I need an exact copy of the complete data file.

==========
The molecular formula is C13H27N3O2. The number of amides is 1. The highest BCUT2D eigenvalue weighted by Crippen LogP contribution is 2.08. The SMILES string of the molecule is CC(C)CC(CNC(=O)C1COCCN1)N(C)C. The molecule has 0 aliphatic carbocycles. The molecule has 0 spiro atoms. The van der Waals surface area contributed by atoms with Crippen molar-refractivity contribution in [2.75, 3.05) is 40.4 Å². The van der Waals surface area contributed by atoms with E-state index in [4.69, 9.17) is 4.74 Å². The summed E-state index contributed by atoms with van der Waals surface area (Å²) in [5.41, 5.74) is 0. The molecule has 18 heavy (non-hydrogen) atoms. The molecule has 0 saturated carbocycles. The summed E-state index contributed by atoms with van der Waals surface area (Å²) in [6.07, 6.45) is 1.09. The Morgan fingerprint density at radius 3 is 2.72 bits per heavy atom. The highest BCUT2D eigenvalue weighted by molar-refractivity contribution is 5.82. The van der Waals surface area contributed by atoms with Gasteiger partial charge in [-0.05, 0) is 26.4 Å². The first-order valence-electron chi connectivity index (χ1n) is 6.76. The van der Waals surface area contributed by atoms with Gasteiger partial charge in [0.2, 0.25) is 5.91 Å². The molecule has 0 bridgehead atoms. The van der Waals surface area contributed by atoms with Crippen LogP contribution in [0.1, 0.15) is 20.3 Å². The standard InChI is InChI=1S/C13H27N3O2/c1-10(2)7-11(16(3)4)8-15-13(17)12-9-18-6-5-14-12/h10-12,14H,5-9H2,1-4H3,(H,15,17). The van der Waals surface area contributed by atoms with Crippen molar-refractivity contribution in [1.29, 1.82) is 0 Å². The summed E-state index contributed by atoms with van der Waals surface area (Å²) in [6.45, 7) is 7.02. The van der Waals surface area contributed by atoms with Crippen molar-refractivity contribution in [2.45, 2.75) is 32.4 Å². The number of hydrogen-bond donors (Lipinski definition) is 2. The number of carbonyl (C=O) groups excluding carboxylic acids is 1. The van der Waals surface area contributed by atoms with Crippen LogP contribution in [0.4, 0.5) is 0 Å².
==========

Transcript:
The molecular formula is C13H27N3O2. The number of amides is 1. The highest BCUT2D eigenvalue weighted by Crippen LogP contribution is 2.08. The SMILES string of the molecule is CC(C)CC(CNC(=O)C1COCCN1)N(C)C. The molecule has 0 aliphatic carbocycles. The molecule has 0 spiro atoms. The van der Waals surface area contributed by atoms with Crippen molar-refractivity contribution in [2.75, 3.05) is 40.4 Å². The van der Waals surface area contributed by atoms with E-state index in [4.69, 9.17) is 4.74 Å². The summed E-state index contributed by atoms with van der Waals surface area (Å²) in [5.41, 5.74) is 0. The molecule has 18 heavy (non-hydrogen) atoms. The molecule has 0 saturated carbocycles. The summed E-state index contributed by atoms with van der Waals surface area (Å²) in [6.07, 6.45) is 1.09. The Morgan fingerprint density at radius 3 is 2.72 bits per heavy atom. The highest BCUT2D eigenvalue weighted by molar-refractivity contribution is 5.82. The van der Waals surface area contributed by atoms with Gasteiger partial charge in [-0.05, 0) is 26.4 Å². The first-order valence-electron chi connectivity index (χ1n) is 6.76. The van der Waals surface area contributed by atoms with Gasteiger partial charge in [0.2, 0.25) is 5.91 Å². The molecule has 0 bridgehead atoms. The van der Waals surface area contributed by atoms with Crippen LogP contribution in [0.1, 0.15) is 20.3 Å². The standard InChI is InChI=1S/C13H27N3O2/c1-10(2)7-11(16(3)4)8-15-13(17)12-9-18-6-5-14-12/h10-12,14H,5-9H2,1-4H3,(H,15,17). The van der Waals surface area contributed by atoms with Crippen molar-refractivity contribution in [1.29, 1.82) is 0 Å². The summed E-state index contributed by atoms with van der Waals surface area (Å²) in [6.45, 7) is 7.02. The van der Waals surface area contributed by atoms with Crippen molar-refractivity contribution in [2.45, 2.75) is 32.4 Å². The number of hydrogen-bond donors (Lipinski definition) is 2. The number of carbonyl (C=O) groups excluding carboxylic acids is 1. The van der Waals surface area contributed by atoms with Crippen LogP contribution in [0.4, 0.5) is 0 Å².